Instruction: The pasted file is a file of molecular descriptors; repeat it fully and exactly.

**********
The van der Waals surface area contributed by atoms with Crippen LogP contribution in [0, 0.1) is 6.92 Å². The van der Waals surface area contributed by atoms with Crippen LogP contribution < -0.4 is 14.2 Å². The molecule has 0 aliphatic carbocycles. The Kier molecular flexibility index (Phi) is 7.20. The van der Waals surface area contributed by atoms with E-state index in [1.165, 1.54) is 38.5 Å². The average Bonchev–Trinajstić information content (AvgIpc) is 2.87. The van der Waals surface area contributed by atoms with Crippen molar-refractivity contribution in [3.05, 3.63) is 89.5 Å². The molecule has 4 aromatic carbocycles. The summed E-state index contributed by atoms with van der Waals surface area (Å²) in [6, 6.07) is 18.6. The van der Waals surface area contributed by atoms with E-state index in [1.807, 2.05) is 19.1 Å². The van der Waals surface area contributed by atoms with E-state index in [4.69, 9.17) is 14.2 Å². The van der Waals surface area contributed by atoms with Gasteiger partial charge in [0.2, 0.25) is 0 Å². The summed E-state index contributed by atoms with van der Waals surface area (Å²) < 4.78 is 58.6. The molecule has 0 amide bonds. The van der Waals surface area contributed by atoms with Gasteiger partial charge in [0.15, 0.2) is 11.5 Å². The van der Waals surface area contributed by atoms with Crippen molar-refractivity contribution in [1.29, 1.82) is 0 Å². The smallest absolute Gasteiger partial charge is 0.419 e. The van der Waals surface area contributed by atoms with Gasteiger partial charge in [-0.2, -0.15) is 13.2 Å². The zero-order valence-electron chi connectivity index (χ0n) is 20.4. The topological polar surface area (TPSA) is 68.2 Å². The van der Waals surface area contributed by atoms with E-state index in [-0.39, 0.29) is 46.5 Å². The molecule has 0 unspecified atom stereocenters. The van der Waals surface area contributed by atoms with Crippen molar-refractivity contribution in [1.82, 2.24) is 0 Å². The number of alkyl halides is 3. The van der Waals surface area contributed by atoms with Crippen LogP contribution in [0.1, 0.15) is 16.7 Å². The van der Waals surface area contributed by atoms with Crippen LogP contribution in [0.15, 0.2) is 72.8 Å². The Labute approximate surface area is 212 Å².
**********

The van der Waals surface area contributed by atoms with Crippen LogP contribution in [0, 0.1) is 6.92 Å². The van der Waals surface area contributed by atoms with Crippen LogP contribution < -0.4 is 14.2 Å². The molecule has 0 aliphatic carbocycles. The Kier molecular flexibility index (Phi) is 7.20. The van der Waals surface area contributed by atoms with E-state index in [1.165, 1.54) is 38.5 Å². The average Bonchev–Trinajstić information content (AvgIpc) is 2.87. The van der Waals surface area contributed by atoms with Crippen molar-refractivity contribution in [3.05, 3.63) is 89.5 Å². The molecule has 4 aromatic carbocycles. The summed E-state index contributed by atoms with van der Waals surface area (Å²) in [6, 6.07) is 18.6. The van der Waals surface area contributed by atoms with E-state index in [1.807, 2.05) is 19.1 Å². The van der Waals surface area contributed by atoms with E-state index in [4.69, 9.17) is 14.2 Å². The van der Waals surface area contributed by atoms with Gasteiger partial charge in [0.2, 0.25) is 0 Å². The summed E-state index contributed by atoms with van der Waals surface area (Å²) < 4.78 is 58.6. The molecule has 0 amide bonds. The van der Waals surface area contributed by atoms with Gasteiger partial charge in [0.15, 0.2) is 11.5 Å². The van der Waals surface area contributed by atoms with Crippen molar-refractivity contribution in [1.29, 1.82) is 0 Å². The smallest absolute Gasteiger partial charge is 0.419 e. The van der Waals surface area contributed by atoms with Gasteiger partial charge in [-0.2, -0.15) is 13.2 Å². The zero-order valence-electron chi connectivity index (χ0n) is 20.4. The topological polar surface area (TPSA) is 68.2 Å². The van der Waals surface area contributed by atoms with E-state index in [-0.39, 0.29) is 46.5 Å². The molecule has 0 unspecified atom stereocenters. The van der Waals surface area contributed by atoms with Crippen molar-refractivity contribution in [1.82, 2.24) is 0 Å². The number of alkyl halides is 3. The van der Waals surface area contributed by atoms with Crippen LogP contribution in [0.1, 0.15) is 16.7 Å². The van der Waals surface area contributed by atoms with Crippen LogP contribution in [0.15, 0.2) is 72.8 Å². The Labute approximate surface area is 212 Å².